Why does the NHL need to expand into markets other than North America? That’s easy, the choice is their own expansion or the KHL’s. The Kontinental Hockey League has wooed stars with big names and “glue guys” away, in order to be the biggest fish

The European problem is one that has been addressed in different ways by North American sports leagues. MLS would prefer you not compare the to Europe. The NHL travels yearly to Europe, at at least London to play a game. This is far scaled back from their quasi-independent, quasi-development league that continent spanning money pit etched in the history books as NFL Europe.

The NHL has addressed the European question with transfer agreements that sometimes are enforced, and others not. It has played regular season neutral site games across the continent with fans at the home arenas of half a dozen teams being shut out of a regular season game and usually a preseason game or two. Another way European audiences have been targeted is having NHL teams play exhibition games against local teams.

The problem of expansion into Europe full time isn’t just one of competition, its logistics, there is quality of play, financial concerns, and of course fomenting strong rivalries, something the NHL failed to do in the now dissolved Southeast division. Putting one or two teams outside North America is pointless. The team or teams would spend so much time traveling back and for the “balanced schedule” the NHL is currently in love with that it could be a cap exempt All Star roster and they’d be lucky to make the playoffs.

The basic solution is obvious, go back to a division heavy schedule and place or create an entire division in Europe. North American based teams could be scheduled to play four or more games in Europe, and the  European teams given a six or seven game minimum North American tour to help minimize travel times and dragging out the already long NHL schedule further. Ideally, the NHL trade deadline would be past of 36 or so total break in NHL games.

The logical number for teams to be added to the NHL is six if it going to go to Europe. That means you can have nights where every NHL team is in action, and the league can be split into six divisions each of six teams. On the revenue front, the NHL would have a ready made solution for getting live matinee games on the TV schedule, with the time difference between London, Bern, and other European ports.

Next a look at why it makes more sense to put some teams in Europe over other places in North America.

The expansion of the NHL is is as inevitable as some back office hack coming up with a rule change like the jersey tuck penalty to justify their salary. Seattle is the new sexy but it is hardly the only city that might do right by a franchise.

The first question is where would teams go after Seattle or whoever is #31 go?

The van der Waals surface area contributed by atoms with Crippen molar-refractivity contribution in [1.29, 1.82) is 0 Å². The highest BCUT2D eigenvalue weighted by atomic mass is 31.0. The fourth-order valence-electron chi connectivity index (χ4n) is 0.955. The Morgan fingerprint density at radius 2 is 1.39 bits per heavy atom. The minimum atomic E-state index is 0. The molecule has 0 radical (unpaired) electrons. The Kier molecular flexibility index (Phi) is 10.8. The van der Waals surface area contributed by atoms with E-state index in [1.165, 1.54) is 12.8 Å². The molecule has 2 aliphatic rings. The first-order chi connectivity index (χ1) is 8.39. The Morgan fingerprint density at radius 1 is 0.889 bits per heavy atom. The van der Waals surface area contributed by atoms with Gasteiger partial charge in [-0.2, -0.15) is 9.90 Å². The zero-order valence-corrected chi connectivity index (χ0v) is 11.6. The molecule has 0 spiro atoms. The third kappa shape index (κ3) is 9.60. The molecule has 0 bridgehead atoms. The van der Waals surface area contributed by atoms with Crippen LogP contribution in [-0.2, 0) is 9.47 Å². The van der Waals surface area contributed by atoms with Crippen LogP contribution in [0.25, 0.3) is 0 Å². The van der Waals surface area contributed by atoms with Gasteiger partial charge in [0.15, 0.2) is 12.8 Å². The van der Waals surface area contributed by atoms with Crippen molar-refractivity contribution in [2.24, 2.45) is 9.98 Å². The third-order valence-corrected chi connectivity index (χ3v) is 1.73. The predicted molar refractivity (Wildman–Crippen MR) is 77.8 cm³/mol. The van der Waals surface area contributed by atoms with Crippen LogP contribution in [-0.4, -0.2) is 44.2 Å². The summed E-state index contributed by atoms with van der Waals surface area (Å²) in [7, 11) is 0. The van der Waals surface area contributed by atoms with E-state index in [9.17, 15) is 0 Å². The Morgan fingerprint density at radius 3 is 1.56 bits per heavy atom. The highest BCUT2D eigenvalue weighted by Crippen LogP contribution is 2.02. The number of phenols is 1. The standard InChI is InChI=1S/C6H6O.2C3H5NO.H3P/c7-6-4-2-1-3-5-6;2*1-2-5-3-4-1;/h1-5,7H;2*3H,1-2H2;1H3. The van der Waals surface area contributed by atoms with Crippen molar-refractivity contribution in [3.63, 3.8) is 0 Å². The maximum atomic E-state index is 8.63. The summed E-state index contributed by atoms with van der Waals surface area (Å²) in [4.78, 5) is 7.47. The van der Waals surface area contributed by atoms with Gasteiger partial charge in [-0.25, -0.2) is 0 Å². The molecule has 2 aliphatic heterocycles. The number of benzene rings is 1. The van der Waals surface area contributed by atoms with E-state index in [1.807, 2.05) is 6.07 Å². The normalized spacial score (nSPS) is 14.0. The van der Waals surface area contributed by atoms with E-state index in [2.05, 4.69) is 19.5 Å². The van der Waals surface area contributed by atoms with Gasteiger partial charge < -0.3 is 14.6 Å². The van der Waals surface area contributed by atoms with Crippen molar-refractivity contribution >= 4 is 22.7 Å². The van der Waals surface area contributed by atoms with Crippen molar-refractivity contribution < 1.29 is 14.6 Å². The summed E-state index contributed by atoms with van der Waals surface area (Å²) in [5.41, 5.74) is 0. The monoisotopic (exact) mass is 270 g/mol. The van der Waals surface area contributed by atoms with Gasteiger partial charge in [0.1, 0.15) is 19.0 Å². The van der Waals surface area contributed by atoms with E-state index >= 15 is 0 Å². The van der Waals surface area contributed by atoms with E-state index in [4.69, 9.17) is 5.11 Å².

Las Vegas has the appeal of being without a single other top tier sports franchise. Currently the Wrangers of the ECHL and a AAA baseball team are it for non collegiate sports. The tourism industry there has to be considered a plus, or would be if the NHL was good at marketing. A second Chicago area team would also make a great deal of sense, the Second City hosts two MLB and has its own NFL team and two teams close enough they’re nearly the same market, why not give a huge, sprawling sports mad city another outlet for their enjoyment? Saskatchewan, Kansas City, Houston and Salt Lake City can all put in a claim based on their size, cash on hand, or corporate presence.  But with the leagues current configuration, it is unlikely the Greater Toronto Area or Quebec City see a new franchise.

Can the feeder system handle it?

This isn’t just a question of the AHL which finally reach 30 teams again or the ECHL. It goes down to top tier Junior hockey and below, both in North America, Europe, and potentially elsewhere. NHL owners, the NHLPA and sponsors would need to take a hand in expanding the USHL, CHL, and other development leagues. As hockey mad as the northeast US is, the fact that there are zero CHL, USHL or NAHL teams in the six New England states or New York is unfathomable. Yes the EJHL, and to an extent the MWEHL cover some ground, but not enough. The Western Hockey League, the Ontario Hockey League, and Quebec Major Junior Hockey league may need to expand as well.

Will the league push for sensible arena deals?

The biggest bar to success off the ice to teams in the last twenty years has been being shackled to a poor arena deal. The New York Islanders, Columbus Blue Jackets and other teams have suffered, and the league would be better if they hadn’t. Teams that control their arena control their destiny.

Can we please ensure catchy names for the teams?

This is really a marketing issue. The Minnesota Wild have superb fans and the single dumbest name in professional sports. Seriously, the Wild Hunt would have been cool, the Wild Hogs or Wild Dogs or Howe help us all the Wildcats would have been acceptable too, but just “wild” is so bland the team might as well not have a name. New teams in a market that may or may not have a strong hockey tradition will need marketing to start at point zero and that is the name.

With expansion will the league make better use of the NHL network?

Currently there is not an NHL game on the NHL Network most nights of the season. That’s just baffling. The more exposure various teams get, the more they can charge for in arena marketing the better the league does. The more people who can keep up with teams outside their area, the better. Even if the league goes to 40 teams in the next decade, that’s only 40 teams with 360 or more people, 60+ states, provinces, and territories and that’s means a lot of cities still won’t have a local team.